tractors. Contracting officers receiving requests for information from Government contractors for use in contractor litigation should comply with those requests, provided that the provisions of $$ 804.401 to 804.410 are not violated. 8 804.408 Compliance with subpoena.
(a) Any person who receives a subpoena requiring him to appear and testify concerning information obtained by him as a result of or in connection with official activities as a member or civilian employee of the Air Force, or produce any Air Force record, file, or documents, will report to his staff judge advocate for advice and instructions. Subpoenas properly served on the prospective witness by a representative of the court or tribunal which has jurisdiction
over the witness and the requested record, file, or document, will be complied with, if not otherwise prohibited by $$ 804.401 to 804.410. If $$ 804.401 to 804.410 prevent the witness from testifying or producing the subpoenaed documents, the witness will appear at the time and place stated in the subpoena, and respectfully advise the court or tribunal that Air Force regulations prevent him from testifying on the subject matter in question and/or producing the documents in question; if this does not satisfy the court or tribunal, the witness will furnish them a copy of $$ 804.401 to 804.410 and respectfully request leave of the court for time to submit the problem to The Judge Advocate General, USAF, for decision.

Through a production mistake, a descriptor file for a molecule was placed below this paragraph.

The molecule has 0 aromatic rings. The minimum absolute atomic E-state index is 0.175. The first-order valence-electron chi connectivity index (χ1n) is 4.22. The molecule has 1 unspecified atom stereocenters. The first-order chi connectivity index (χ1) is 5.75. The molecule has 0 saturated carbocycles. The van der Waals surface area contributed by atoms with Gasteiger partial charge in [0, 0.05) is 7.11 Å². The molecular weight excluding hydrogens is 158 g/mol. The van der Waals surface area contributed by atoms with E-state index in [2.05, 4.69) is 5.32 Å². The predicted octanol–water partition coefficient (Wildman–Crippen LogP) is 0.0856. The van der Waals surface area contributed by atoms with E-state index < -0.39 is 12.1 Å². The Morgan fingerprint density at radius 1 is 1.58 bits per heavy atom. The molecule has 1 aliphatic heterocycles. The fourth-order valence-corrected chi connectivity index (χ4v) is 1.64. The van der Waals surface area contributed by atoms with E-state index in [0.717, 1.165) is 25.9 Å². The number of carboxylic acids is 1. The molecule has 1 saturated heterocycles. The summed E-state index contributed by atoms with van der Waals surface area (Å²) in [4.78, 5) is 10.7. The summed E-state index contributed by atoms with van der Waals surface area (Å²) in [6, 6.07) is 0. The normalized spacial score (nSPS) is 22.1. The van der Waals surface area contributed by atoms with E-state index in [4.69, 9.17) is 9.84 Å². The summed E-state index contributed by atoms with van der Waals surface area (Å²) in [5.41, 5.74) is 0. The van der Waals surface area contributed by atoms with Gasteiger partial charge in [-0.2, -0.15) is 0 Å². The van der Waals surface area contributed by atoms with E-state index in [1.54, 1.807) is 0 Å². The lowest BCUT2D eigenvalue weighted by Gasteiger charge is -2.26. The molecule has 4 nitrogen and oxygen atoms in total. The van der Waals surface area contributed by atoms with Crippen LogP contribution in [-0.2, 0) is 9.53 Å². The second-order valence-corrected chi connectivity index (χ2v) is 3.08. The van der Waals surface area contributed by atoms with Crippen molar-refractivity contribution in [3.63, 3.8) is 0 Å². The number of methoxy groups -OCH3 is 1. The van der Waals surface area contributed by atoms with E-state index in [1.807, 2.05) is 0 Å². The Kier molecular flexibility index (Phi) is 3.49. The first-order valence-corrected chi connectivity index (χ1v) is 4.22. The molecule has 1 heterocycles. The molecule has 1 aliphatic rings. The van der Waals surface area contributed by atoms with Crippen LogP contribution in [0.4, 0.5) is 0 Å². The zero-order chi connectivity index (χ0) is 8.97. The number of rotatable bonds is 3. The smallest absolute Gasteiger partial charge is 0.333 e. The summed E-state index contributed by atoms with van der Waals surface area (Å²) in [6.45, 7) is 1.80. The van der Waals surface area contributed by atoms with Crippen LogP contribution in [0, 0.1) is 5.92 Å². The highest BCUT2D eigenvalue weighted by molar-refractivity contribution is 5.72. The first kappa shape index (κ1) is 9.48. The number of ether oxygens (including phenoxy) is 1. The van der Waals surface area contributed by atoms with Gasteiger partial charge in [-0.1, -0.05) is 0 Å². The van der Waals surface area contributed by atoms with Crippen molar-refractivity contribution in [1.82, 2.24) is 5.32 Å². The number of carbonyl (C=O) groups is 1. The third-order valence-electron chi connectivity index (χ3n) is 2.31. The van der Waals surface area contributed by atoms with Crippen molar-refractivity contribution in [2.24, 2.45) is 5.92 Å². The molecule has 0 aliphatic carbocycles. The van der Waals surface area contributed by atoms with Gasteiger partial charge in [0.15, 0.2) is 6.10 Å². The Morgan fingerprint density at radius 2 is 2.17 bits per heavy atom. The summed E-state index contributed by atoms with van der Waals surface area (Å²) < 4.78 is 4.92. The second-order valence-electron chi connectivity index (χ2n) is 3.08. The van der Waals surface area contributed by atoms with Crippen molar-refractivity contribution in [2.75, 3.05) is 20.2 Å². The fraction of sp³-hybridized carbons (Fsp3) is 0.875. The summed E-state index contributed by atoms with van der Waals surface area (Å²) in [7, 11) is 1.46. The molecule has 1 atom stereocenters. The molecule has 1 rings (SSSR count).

(b) If a subpoena has not been properly issued and served by a court or tribunal having the requisite jurisdiction over the prospective witness, it will be treated as a request for release of information and processed under the provisions of $ $ 804.401 to 804.410.